Interpreting and understanding meta-analysis graphs--a practical guide. Aust Fam Physician. 2006 Aug;35(8):635-8. PubMed PMID: 16894442

Confidence Intervals

Confidence intervals.  Terry Shaneyfelt video 5 min

Basic Statistics for Clinicians: Interpreting study results: confidence intervals  CMAJ. 1995 Jan 15;152(2):169-73.

Sensitivity, Specificity and Likelihood ratios

Sensitivity & specificity  H. Gilbert Welch video 8 min

How to calculate sensitivity  Terry Shaneyfelt video 4 min

How to calculate specificity  Terry Shaneyfelt video 3 min

What are likelihood ratios and how are they used  Terry Shaneyfelt video 10 min

Table of Examples of LR (scroll down to table)

Appraising Journals and Publishers

Predatory Journals

Predatory journals charge publication fees to authors without providing legitimate peer review services prior to publication. Articles from these journals may not be reliable.

It is also important to assess journals and publishers before choosing to publish in an unfamiliar journal. 

There is no single checklist to determine if a publisher or journal is predatory. Following are some questions to help assess open access publishers and journals:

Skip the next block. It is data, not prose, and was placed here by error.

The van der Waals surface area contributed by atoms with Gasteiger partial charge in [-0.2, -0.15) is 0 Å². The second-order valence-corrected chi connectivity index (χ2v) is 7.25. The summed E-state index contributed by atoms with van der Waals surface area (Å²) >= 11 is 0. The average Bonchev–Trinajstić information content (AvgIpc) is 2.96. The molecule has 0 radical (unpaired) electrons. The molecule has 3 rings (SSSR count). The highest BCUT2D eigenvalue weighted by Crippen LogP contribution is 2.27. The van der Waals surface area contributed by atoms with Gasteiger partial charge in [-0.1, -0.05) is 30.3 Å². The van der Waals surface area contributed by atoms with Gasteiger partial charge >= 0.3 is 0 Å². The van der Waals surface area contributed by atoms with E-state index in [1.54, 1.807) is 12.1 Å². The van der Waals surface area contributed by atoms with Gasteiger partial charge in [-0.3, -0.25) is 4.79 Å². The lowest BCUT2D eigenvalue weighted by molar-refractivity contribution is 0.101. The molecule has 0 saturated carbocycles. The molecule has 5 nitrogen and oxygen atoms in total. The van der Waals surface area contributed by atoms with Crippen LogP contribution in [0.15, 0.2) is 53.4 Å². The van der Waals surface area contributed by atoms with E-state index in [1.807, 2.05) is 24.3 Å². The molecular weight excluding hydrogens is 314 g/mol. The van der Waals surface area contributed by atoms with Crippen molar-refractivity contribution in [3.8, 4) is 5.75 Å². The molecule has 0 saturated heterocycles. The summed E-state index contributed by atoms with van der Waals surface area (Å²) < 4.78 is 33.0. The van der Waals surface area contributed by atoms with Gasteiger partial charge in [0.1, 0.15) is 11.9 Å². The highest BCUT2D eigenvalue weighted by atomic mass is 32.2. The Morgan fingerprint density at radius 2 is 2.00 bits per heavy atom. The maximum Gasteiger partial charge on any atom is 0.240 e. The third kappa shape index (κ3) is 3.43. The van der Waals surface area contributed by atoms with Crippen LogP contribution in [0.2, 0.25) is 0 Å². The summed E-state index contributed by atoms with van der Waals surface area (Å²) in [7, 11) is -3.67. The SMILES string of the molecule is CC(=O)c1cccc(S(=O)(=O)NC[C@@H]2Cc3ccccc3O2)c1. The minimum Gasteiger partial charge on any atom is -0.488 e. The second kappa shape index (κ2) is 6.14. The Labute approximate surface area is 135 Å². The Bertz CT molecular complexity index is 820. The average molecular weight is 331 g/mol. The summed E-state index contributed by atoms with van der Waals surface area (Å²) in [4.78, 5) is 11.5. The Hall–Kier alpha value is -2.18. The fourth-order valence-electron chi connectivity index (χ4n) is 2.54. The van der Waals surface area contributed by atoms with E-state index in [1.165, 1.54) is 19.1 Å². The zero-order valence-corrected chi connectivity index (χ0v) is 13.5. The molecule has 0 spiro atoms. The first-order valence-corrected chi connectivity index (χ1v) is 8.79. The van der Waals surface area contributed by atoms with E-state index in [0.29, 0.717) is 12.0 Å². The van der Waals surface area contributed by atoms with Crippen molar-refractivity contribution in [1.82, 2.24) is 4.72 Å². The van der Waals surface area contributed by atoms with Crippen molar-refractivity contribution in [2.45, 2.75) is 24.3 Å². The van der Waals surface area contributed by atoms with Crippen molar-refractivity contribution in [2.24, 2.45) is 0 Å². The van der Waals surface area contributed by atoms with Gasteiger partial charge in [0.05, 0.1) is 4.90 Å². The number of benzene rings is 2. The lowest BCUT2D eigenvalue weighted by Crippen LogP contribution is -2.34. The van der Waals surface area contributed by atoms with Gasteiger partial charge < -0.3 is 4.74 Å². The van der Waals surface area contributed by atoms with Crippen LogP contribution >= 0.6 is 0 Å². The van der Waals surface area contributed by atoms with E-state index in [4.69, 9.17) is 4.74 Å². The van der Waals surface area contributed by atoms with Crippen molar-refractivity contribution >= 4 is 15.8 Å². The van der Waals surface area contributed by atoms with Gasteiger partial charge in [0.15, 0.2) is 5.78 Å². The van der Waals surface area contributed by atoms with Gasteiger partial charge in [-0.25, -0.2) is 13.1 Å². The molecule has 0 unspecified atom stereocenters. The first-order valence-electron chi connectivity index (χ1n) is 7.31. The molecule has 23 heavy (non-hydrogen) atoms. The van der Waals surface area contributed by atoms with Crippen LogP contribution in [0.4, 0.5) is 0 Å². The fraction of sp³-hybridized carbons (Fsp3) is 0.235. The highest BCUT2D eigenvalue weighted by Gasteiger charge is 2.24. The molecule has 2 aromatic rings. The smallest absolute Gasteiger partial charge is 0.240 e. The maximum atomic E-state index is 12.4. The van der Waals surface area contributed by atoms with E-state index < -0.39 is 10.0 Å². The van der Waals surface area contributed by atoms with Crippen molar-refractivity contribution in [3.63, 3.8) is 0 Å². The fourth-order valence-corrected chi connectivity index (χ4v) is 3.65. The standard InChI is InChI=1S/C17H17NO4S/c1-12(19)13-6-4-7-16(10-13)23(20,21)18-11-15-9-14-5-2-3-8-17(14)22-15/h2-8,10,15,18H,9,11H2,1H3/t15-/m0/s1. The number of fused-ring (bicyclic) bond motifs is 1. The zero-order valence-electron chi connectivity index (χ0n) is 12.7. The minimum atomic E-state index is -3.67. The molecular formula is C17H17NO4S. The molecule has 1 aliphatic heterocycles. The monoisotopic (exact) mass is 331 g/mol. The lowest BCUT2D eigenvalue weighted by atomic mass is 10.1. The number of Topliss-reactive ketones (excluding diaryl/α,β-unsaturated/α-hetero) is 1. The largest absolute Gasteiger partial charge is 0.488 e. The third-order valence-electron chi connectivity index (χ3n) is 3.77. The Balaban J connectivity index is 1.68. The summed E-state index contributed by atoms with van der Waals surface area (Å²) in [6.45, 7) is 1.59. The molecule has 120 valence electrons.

• Are articles from the journal indexed in databases relevant to your field such as Medline, Embase, Emcare or PsycInfo? Or in citation databases such as Web of Science?
  • What is the quality of the articles? See critical appraisal tools. If an article is clearly written by a novice this may indicate a predatory journal.
  • Does the publisher have a clear peer review process and provide details about their peer review panel?
  • Is the publisher a member of Open Access Scholarly Publishers Association (OASPA)?


Directory of Open Access Journals (DOAJ) provides a directory of quality peer-reviews open access journals.

The World Association of Medical Editors provide guidance on identifying predatory or pseudo-journals.


The following lists have compiled 'potential, possible or probably predatory' journals:

Note: These lists are not comprehensive or authoritative.  They are designed to help authors, but all authors should conduct their own due diligence to reach their own conclusions.